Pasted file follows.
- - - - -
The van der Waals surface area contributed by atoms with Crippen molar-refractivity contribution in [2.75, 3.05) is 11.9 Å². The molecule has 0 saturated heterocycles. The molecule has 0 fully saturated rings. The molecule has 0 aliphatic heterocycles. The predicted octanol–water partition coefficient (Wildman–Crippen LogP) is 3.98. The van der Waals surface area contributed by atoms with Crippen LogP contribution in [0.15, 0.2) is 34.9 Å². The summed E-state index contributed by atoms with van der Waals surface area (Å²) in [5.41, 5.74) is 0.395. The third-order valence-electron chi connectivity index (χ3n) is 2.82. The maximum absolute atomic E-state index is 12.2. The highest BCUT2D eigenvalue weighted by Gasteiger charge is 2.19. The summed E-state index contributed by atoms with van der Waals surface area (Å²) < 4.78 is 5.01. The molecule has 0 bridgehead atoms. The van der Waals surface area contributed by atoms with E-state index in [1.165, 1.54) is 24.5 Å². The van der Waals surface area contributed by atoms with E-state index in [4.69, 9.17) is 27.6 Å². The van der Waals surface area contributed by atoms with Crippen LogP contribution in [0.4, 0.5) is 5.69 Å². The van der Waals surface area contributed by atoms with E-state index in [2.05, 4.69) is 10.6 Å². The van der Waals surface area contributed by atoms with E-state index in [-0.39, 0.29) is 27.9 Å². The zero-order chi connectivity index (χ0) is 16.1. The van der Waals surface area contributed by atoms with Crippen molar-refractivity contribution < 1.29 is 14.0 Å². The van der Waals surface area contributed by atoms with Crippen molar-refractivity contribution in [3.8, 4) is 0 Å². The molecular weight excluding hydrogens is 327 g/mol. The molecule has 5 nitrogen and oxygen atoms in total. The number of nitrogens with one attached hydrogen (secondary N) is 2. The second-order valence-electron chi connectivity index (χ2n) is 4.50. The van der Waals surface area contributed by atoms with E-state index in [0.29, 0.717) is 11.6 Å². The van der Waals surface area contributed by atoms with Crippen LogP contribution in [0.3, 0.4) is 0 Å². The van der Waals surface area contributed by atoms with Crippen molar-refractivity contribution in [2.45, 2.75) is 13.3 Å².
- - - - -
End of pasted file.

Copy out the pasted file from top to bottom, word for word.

The van der Waals surface area contributed by atoms with Crippen molar-refractivity contribution in [2.75, 3.05) is 11.9 Å². The molecule has 0 saturated heterocycles. The molecule has 0 fully saturated rings. The molecule has 0 aliphatic heterocycles. The predicted octanol–water partition coefficient (Wildman–Crippen LogP) is 3.98. The van der Waals surface area contributed by atoms with Crippen LogP contribution in [0.15, 0.2) is 34.9 Å². The summed E-state index contributed by atoms with van der Waals surface area (Å²) in [5.41, 5.74) is 0.395. The third-order valence-electron chi connectivity index (χ3n) is 2.82. The maximum absolute atomic E-state index is 12.2. The highest BCUT2D eigenvalue weighted by Gasteiger charge is 2.19. The summed E-state index contributed by atoms with van der Waals surface area (Å²) < 4.78 is 5.01. The molecule has 0 bridgehead atoms. The van der Waals surface area contributed by atoms with E-state index in [1.165, 1.54) is 24.5 Å². The van der Waals surface area contributed by atoms with E-state index in [4.69, 9.17) is 27.6 Å². The van der Waals surface area contributed by atoms with Crippen LogP contribution in [0.4, 0.5) is 5.69 Å². The van der Waals surface area contributed by atoms with E-state index in [2.05, 4.69) is 10.6 Å². The van der Waals surface area contributed by atoms with E-state index in [-0.39, 0.29) is 27.9 Å². The zero-order chi connectivity index (χ0) is 16.1. The van der Waals surface area contributed by atoms with Crippen molar-refractivity contribution < 1.29 is 14.0 Å². The van der Waals surface area contributed by atoms with Crippen molar-refractivity contribution in [3.8, 4) is 0 Å². The molecular weight excluding hydrogens is 327 g/mol. The molecule has 5 nitrogen and oxygen atoms in total. The number of nitrogens with one attached hydrogen (secondary N) is 2. The second-order valence-electron chi connectivity index (χ2n) is 4.50. The van der Waals surface area contributed by atoms with E-state index in [0.29, 0.717) is 11.6 Å². The van der Waals surface area contributed by atoms with Crippen LogP contribution in [0.3, 0.4) is 0 Å². The van der Waals surface area contributed by atoms with Crippen molar-refractivity contribution in [2.45, 2.75) is 13.3 Å².